America invaded Iraq for national security purposes. The military objective was to eliminate the threat that Saddam Hussein presented to America with weapons of mass destruction ties to Al Quad and possible intentions to arm terrorists with these weapons in order to attack America on our own soil. These goals were within the capabilities of the armed forces and have been accomplished. The Bush Administration's attempt to use the military to establish a democratic government in Iraq has failed. It is obvious that the administration has failed in its efforts, or we would be able to leave them in their own capable hands. There are three ways in which democracies have been formed in history. It is necessary to understand the way that democracies have previously been formed in order to understand why our efforts have failed and to discover what efforts we can make in order to establish a democracy in Iraq.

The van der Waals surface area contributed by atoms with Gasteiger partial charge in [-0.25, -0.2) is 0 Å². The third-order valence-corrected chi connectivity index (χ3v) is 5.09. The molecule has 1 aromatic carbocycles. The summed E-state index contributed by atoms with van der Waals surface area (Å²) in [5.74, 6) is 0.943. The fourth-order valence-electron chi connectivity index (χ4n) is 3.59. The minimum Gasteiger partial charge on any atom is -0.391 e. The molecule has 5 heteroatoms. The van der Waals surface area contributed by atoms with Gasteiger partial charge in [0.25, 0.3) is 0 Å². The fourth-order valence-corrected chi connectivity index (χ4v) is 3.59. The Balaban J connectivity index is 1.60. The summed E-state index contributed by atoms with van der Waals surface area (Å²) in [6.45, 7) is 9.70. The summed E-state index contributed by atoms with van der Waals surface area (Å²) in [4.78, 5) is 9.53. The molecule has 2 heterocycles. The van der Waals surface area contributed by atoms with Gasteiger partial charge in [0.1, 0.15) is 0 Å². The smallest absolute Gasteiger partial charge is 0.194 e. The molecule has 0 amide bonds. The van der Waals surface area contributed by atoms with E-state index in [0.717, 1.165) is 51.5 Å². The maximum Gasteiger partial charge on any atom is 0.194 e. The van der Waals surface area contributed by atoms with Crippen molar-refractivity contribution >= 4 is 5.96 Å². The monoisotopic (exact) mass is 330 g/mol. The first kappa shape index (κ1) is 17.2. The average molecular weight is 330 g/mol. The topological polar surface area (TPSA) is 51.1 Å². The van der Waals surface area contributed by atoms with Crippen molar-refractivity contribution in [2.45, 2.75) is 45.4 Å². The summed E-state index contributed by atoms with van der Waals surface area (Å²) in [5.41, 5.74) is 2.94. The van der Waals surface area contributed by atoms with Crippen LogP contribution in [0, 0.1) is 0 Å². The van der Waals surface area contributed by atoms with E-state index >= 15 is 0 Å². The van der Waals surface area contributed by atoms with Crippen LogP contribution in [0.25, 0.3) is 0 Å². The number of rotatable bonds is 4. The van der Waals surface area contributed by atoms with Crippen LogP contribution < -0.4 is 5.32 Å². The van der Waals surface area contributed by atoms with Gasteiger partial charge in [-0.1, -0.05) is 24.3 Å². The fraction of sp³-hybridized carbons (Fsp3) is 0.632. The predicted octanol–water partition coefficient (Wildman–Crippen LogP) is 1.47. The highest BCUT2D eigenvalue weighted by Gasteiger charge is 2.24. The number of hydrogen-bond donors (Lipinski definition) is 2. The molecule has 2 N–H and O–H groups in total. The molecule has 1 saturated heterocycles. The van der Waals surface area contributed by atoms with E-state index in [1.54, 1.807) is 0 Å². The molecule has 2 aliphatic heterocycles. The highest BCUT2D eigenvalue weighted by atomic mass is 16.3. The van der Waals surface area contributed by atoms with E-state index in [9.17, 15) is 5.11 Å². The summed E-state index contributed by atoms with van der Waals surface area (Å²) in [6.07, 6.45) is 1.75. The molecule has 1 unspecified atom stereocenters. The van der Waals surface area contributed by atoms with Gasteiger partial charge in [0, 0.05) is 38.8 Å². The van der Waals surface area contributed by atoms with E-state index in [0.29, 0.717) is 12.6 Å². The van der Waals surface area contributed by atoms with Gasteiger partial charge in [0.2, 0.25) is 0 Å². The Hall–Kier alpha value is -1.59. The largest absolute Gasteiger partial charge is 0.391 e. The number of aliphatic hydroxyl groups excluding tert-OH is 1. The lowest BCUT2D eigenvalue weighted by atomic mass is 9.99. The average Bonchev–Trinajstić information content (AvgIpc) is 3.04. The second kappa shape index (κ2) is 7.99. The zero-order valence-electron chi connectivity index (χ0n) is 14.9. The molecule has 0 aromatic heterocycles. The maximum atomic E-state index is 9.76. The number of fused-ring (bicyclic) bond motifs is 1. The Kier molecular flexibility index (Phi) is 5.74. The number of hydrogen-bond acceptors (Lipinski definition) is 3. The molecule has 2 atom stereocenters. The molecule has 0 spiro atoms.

Democracies have been established by people who became united in their own defense against a common threat to their whole society. The ancient Greeks established every kind of institution to govern a society in their city-states. The democracies established held requirements for people governed to meet in order to enjoy the full benefits of citizenship. Spartan male children were required to meet certain martial standards to become citizens, and only men could be landowners and citizens in Athens. The threat of genocide to the majority of Greeks and slavery for the survivors presented by the massive force assembled for this purpose by the Persians required all the Greeks to cooperate in their common defense for their survival. The Greeks began to realize the potential power of their mutual cooperation with their efforts to successfully repel the Persian force, and citizenship became opened to more people in their societies. Spartan reliance upon the non-citizens to provide them with their sustenance resulted in the decline of Spartan influence in Greece even though they provided the backbone for the Greeks military defense. Athens allowed any man who owned their own weapons and armor that was willing to fight in their common defense the right to be a citizen and prospered.